On Overcoming Fear of Tooth-Shaming & Cost To See A Dentist At Last

“Working up the nerve to spend money on something you dread sucks!”


We got a letter ask us to mouth off on the subject of dental fear and how to overcome it, and you don’t need an x-ray to see how enthusiastic I am to help! To start with, here’s the problem, according to the LW.

Dear Billfolders,

My “do one thing” goal for the entirety of 2016 is: go to the dentist already. But I’m terrified, by both the dentist’s drill and the dental bill — so I keep putting it off. Working up the nerve to spend money on something you dread sucks! I haven’t gotten a cleaning in several years, and I’d feel a lot braver about doing this if I armed myself with your advice and insight. I’ve got several basic questions, but first, some background:

I’m 23, living in Brooklyn, with a laughably low-paying job and no dental insurance, but I’m stable financially. Savings flux account of about $7,500, which I occasionally draw from for long-term expenses like furniture or security deposits. Plus, I have a 4-year CD maturing next week for $500 that I’d totally forgotten about. (I know you shouldn’t consider found/forgotten money a freebie, but it’ll soften the blow of my dental expenses!)

I anticipate this to be crazy-costly … but, how much dough are we talking?

If I don’t have insurance, do I need to bring any other papers with me?

Would it be gauche to ask for a discount for paying in cash at time of service?

And, on the less logistical side of things, I’m so SCARED! Billfolders (let’s keep the term I’m about to use on the DL, because I don’t want it to become a thing): I don’t want someone to tooth-shame me.

My teeth are all present and accounted for, but they’ve gone a dingy yellow from a few years of debilitating depression, smoking, and general early 20’s shitty hygiene. Weirdly, I move my retainer from apartment to apartment, but it hasn’t fit my mouth in years (it’s probably the least joy-sparking thing in my apartment, but guilt over the money my parents spent on braces irrationally compels me to keep it). But, I’m ready to get back on track now! I’d rather spend a little more money, within reason, and get a kind, non-judgmental dentist.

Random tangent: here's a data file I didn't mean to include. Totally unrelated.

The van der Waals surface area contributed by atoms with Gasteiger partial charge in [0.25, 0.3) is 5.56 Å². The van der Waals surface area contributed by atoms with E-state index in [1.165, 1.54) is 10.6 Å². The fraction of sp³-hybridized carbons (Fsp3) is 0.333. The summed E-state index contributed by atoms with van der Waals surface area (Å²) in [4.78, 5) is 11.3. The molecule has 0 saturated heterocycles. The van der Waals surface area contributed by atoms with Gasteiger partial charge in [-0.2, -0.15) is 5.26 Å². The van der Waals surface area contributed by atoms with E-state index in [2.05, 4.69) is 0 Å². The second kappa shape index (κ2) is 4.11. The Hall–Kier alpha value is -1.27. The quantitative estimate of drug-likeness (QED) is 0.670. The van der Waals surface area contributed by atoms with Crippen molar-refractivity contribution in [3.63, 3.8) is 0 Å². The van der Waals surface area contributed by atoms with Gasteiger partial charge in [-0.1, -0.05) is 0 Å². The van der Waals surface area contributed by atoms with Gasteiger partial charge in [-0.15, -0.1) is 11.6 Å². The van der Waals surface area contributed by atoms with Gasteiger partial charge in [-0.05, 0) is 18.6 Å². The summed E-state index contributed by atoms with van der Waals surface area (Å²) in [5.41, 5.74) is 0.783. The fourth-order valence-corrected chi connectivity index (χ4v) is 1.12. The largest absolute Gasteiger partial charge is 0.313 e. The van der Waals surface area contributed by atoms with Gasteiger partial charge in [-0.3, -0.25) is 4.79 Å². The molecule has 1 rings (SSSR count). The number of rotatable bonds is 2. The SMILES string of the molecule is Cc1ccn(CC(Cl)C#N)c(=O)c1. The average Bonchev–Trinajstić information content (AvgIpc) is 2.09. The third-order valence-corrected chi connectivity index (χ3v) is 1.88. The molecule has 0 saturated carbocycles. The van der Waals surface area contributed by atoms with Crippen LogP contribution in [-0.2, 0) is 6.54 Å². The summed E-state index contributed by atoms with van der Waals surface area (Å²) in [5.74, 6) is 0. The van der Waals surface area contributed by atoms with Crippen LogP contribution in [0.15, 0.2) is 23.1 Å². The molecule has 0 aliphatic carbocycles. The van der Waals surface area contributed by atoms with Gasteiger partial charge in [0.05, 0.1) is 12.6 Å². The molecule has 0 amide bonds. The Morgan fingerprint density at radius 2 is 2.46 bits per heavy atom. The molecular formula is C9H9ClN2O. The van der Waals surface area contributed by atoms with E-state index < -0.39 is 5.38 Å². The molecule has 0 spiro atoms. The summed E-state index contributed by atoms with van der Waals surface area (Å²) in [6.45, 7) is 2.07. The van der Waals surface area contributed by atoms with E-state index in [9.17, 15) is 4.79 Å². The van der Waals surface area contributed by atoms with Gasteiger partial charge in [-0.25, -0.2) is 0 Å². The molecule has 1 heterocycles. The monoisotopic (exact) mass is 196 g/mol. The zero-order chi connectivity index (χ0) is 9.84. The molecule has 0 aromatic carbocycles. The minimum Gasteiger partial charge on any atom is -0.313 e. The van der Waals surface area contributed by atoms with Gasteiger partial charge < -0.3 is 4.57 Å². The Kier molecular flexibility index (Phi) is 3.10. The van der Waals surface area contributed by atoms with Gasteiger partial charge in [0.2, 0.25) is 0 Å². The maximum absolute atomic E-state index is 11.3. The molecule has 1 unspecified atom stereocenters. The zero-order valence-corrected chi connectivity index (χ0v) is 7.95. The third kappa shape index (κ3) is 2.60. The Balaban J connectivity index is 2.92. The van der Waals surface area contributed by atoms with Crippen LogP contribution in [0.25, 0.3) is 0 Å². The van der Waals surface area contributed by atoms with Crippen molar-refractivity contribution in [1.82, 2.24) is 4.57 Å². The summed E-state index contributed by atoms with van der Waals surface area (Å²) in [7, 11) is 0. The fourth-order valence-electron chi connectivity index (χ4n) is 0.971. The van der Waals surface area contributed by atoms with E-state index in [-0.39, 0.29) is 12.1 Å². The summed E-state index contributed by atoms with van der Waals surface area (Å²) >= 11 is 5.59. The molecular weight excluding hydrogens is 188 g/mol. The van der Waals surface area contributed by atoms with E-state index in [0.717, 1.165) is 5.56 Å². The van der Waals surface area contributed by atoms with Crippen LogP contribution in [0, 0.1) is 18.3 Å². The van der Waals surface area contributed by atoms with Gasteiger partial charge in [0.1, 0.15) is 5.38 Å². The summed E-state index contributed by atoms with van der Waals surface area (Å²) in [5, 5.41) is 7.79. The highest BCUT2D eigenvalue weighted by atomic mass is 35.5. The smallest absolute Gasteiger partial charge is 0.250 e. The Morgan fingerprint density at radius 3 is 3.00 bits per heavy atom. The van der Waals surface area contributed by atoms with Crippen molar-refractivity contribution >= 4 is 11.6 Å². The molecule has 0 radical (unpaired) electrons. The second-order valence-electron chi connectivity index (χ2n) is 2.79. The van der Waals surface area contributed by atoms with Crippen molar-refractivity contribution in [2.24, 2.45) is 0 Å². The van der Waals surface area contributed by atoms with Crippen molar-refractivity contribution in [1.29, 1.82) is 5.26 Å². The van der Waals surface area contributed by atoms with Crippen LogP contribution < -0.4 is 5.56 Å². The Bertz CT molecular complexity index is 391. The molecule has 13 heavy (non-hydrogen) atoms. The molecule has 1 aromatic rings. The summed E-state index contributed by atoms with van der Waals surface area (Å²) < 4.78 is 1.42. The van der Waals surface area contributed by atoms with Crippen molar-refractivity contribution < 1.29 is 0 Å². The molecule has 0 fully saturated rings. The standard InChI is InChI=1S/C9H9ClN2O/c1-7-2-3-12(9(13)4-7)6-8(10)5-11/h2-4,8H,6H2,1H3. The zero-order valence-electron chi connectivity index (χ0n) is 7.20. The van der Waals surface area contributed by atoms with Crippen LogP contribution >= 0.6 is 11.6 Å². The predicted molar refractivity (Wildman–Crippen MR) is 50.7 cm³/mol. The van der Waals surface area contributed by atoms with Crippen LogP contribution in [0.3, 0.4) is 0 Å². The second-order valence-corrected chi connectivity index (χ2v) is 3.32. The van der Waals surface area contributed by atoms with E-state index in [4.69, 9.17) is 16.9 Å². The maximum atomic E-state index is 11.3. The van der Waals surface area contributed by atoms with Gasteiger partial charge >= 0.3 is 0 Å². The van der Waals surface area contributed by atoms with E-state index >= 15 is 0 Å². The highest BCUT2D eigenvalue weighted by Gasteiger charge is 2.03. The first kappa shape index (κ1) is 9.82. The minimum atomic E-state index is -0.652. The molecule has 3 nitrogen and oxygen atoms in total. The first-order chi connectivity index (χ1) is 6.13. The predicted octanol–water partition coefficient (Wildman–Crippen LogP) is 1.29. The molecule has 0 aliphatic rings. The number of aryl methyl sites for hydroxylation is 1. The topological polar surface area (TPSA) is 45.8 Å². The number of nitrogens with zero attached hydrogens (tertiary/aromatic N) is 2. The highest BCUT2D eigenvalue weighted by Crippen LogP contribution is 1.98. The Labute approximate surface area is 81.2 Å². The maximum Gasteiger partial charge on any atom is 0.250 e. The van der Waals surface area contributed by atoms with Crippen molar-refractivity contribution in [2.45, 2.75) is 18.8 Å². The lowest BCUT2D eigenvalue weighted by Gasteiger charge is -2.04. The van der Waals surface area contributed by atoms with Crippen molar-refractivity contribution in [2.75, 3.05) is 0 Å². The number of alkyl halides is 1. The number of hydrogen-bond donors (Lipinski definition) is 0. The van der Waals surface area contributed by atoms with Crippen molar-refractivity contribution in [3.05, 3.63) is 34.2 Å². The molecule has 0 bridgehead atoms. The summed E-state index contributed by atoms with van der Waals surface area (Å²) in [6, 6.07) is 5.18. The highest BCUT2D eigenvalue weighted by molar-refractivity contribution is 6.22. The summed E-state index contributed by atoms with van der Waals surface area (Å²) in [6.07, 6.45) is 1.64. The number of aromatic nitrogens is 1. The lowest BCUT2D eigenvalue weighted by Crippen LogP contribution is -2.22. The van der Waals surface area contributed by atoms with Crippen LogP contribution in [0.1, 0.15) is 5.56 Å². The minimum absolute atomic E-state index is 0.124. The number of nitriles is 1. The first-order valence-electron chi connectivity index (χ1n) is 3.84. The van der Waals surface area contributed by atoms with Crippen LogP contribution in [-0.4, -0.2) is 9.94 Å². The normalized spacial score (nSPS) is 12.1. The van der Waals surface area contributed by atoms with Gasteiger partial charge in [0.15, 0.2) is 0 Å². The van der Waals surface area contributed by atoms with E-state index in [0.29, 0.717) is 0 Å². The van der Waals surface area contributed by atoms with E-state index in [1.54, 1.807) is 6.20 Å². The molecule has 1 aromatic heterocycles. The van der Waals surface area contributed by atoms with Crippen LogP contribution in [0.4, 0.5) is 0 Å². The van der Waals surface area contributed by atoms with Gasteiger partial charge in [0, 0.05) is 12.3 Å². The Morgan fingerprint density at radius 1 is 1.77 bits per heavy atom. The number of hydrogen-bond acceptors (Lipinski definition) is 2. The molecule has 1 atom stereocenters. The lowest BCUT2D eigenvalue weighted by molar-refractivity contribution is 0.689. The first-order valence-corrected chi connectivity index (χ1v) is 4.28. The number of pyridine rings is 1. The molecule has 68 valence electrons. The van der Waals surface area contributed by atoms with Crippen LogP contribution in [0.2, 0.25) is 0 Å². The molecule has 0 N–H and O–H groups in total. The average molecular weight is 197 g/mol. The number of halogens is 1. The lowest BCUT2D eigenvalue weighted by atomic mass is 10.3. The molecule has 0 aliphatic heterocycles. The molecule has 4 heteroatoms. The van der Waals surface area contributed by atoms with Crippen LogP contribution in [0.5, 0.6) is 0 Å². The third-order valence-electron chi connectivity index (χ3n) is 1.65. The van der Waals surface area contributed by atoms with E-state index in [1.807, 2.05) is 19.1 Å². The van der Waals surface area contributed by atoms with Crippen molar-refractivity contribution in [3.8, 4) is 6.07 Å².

How do I find a dentist who won’t be mean about my nasty gum-line while I’m trapped and drooling? I’d travel to any borough but Staten Island.

Thanks in advance for your advice! So ready to stop stressing over this and start smiling again,

bad-mouthed Brooklyn babe

Dear BBB,

Guess what? Seriously, I mean it: the hardest part is over. The hardest part of doing anything you’re afraid to do is scraping the gum of your own dread off of the bottom of your shoe so that you can move. You’ve done that! You’ve articulated that you want to change your pattern at last, that you’re going to find a dentist and get a visit over with, even if it’s a little unpleasant and a little expensive. So congrats. The rest will be a piece of low-refined-sugar cake.

As it happens, you’ve come to the right place to ask for advice because, just a few months ago, I was in the exact same position you are now. I didn’t have dental insurance; I hadn’t had a cleaning in years; and though I knew I needed to see a professional, I hated the idea of opening myself up to both cost and ridicule.

I did it anyway, with a little bit of help. From a friend, I got a recommendation for a local Brooklyn dentist who often works with patients who don’t accept insurance. When I called to make an appointment, I mentioned my status and the receptionist was like, Sure, no problem, as though she heard that all the time, because she probably does. She told me that a cleaning-for-cash would cost an eminently reasonable $170.

Was I tooth-shamed once I went in? Was I scolded or yelled at or in any way made to feel small for having avoided the dentist for so long? No, BBB, I was not. As I wrote about for the site, I was treated like a human being worthy of respect, even when I was on my back and drooling onto a paper bib.

What It’s Like To See A Dentist With No Insurance

I recommend the dentist I saw — I’ll email you back with their contact info — but mostly and in general, I recommend doing the thing you’re scared of. Dread feeds on inaction, and, in turn, it produces more inaction, more inertia, more dread. Disrupt the cycle. Pick up the phone, with a friend there to bolster you, even dial for you, if necessary. Channel Eleanor Roosevelt, who told us, “You must do the thing you think you cannot do.” Remember that, according to the New York Times, almost everything we think we know about dental health could be wrong anyway, including the fact that we’re supposed to go twice a year.

Surprisingly Little Evidence for the Usual Wisdom About Teeth

Even if you’re not as lucky as I was, even if the dentist does find a cavity or the hygienist makes a face at the color of your incisors, it’s still better to be on the other side, looking back, no longer a victim of your own internal monologue. It’s better to have proven to yourself that you are bigger than your fear. And the sooner you do it, the sooner you’ll catch any potential problems that could otherwise become super expensive later.

May I recommend calling the dentist on Thursday? Thursday is, after all, a great day to do 1 thing.

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